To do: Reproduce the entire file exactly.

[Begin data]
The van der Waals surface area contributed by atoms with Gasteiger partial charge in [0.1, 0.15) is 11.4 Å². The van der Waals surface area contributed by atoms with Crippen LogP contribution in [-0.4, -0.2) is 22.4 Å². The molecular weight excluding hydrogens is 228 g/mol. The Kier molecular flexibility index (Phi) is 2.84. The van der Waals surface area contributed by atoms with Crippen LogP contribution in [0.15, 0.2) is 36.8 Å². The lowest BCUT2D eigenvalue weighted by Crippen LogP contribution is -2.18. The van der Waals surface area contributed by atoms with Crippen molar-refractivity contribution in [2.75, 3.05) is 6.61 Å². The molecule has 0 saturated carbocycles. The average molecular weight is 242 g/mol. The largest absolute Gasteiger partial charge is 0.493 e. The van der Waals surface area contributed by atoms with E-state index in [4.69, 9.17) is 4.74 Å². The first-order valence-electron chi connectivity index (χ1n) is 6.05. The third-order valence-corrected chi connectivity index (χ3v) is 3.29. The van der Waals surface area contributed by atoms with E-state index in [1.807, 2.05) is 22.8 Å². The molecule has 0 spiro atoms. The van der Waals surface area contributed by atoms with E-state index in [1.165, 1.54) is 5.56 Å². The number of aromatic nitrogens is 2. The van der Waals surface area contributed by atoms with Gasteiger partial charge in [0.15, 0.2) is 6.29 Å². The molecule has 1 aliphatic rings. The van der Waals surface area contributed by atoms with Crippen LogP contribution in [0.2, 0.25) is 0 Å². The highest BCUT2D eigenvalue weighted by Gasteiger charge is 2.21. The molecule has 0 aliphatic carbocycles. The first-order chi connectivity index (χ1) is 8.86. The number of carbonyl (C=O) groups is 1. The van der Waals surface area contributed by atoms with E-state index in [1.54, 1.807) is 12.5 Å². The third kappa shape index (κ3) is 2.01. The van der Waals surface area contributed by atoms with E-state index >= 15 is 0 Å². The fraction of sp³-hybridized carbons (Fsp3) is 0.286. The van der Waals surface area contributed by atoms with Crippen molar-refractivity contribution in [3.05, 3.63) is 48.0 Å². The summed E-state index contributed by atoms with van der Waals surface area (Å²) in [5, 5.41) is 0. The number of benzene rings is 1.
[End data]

The van der Waals surface area contributed by atoms with Gasteiger partial charge in [0.1, 0.15) is 11.4 Å². The van der Waals surface area contributed by atoms with Crippen LogP contribution in [-0.4, -0.2) is 22.4 Å². The molecular weight excluding hydrogens is 228 g/mol. The Kier molecular flexibility index (Phi) is 2.84. The van der Waals surface area contributed by atoms with Crippen LogP contribution in [0.15, 0.2) is 36.8 Å². The lowest BCUT2D eigenvalue weighted by Crippen LogP contribution is -2.18. The van der Waals surface area contributed by atoms with Crippen molar-refractivity contribution in [2.75, 3.05) is 6.61 Å². The molecule has 0 saturated carbocycles. The average molecular weight is 242 g/mol. The largest absolute Gasteiger partial charge is 0.493 e. The van der Waals surface area contributed by atoms with E-state index in [4.69, 9.17) is 4.74 Å². The first-order valence-electron chi connectivity index (χ1n) is 6.05. The third-order valence-corrected chi connectivity index (χ3v) is 3.29. The van der Waals surface area contributed by atoms with E-state index in [1.807, 2.05) is 22.8 Å². The molecule has 0 spiro atoms. The van der Waals surface area contributed by atoms with E-state index in [1.165, 1.54) is 5.56 Å². The number of aromatic nitrogens is 2. The van der Waals surface area contributed by atoms with Gasteiger partial charge in [0.15, 0.2) is 6.29 Å². The molecule has 1 aliphatic rings. The van der Waals surface area contributed by atoms with Crippen LogP contribution in [0.2, 0.25) is 0 Å². The highest BCUT2D eigenvalue weighted by Gasteiger charge is 2.21. The molecule has 0 aliphatic carbocycles. The first-order chi connectivity index (χ1) is 8.86. The number of carbonyl (C=O) groups is 1. The van der Waals surface area contributed by atoms with E-state index in [1.54, 1.807) is 12.5 Å². The third kappa shape index (κ3) is 2.01. The van der Waals surface area contributed by atoms with E-state index >= 15 is 0 Å². The fraction of sp³-hybridized carbons (Fsp3) is 0.286. The van der Waals surface area contributed by atoms with Crippen molar-refractivity contribution in [3.05, 3.63) is 48.0 Å². The summed E-state index contributed by atoms with van der Waals surface area (Å²) in [5, 5.41) is 0. The number of benzene rings is 1.